Do you have a car? (34)

How do you solve your problems? (3)

Maybe this is what you mean when you say it’s better not

to be in touch? (96)


Questions—or questionings, as these are more investigatory than they are eager to be answered—abound in Greenstreet’s poems, and the speaker does not deflect them; she also doesn’t answer them, or pretend to know the answer to them. Instead, the poems direct a sense of questioning back inside us. In “40. THEY ALL WANT TO TRY THE VEIL,” Greenstreet writes,


He sat right there.

You had your turn, okay?


The last line reveals the power of the question as indictment. It is a noisy and personal and dark question, and it reveals a myriad of possibilities. The poems adjust themselves so that what is questioned can be gleaned in scraps; that which dangles in a room long after we’ve left it; the sound of the unsaid; the weight of the unheard; the space of the spoken. They often do this through questions but they also are grounded in images, images like the doll on the cover. In life, we use dolls to interact with, to accompany the idea of play, to expand our worlds, but they are also put away, left to be, with their eyes open when no one is around, or when everyone else is sleeping. We put them away but they are never away. If we move as a doll does, what more are we sensing? (“72 LITTLE OAK”):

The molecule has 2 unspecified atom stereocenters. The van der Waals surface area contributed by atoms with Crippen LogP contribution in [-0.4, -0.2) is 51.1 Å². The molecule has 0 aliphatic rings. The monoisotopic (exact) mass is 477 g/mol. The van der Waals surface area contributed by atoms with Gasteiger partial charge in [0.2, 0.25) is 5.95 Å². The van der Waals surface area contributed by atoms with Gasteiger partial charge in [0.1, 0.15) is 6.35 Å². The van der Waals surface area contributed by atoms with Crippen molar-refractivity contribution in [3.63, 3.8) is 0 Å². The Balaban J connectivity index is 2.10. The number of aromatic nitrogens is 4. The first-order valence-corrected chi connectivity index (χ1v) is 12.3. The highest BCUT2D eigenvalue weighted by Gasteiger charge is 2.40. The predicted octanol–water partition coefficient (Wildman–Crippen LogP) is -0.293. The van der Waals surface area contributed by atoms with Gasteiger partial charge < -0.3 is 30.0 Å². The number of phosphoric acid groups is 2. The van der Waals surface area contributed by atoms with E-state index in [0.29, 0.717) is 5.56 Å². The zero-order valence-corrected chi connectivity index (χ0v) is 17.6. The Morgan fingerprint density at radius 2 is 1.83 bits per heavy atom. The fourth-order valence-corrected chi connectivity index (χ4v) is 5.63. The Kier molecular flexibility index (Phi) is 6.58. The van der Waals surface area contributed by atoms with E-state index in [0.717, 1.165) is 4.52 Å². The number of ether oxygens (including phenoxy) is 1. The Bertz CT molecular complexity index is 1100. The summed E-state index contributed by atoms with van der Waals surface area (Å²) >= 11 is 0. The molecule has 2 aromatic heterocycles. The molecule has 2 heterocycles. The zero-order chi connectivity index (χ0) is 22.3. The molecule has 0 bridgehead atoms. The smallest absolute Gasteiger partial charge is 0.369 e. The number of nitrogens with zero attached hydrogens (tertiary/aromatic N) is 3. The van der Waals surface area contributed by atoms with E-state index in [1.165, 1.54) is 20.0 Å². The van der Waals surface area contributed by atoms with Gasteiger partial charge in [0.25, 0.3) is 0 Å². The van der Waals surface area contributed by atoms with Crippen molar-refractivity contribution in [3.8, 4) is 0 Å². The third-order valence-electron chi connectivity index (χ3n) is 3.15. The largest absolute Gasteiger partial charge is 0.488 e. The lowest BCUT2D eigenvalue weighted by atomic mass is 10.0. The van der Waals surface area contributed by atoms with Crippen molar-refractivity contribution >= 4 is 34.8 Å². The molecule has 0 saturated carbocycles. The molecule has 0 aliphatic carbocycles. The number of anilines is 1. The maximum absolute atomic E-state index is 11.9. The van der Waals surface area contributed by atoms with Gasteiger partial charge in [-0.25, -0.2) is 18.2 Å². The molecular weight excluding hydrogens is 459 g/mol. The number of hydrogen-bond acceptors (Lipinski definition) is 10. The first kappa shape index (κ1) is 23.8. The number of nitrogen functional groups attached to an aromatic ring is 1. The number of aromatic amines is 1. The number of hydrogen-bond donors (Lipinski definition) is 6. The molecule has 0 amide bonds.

We were going to move to Reno.

Our imaginary daughter had become real


and there was somebody there

who could help her.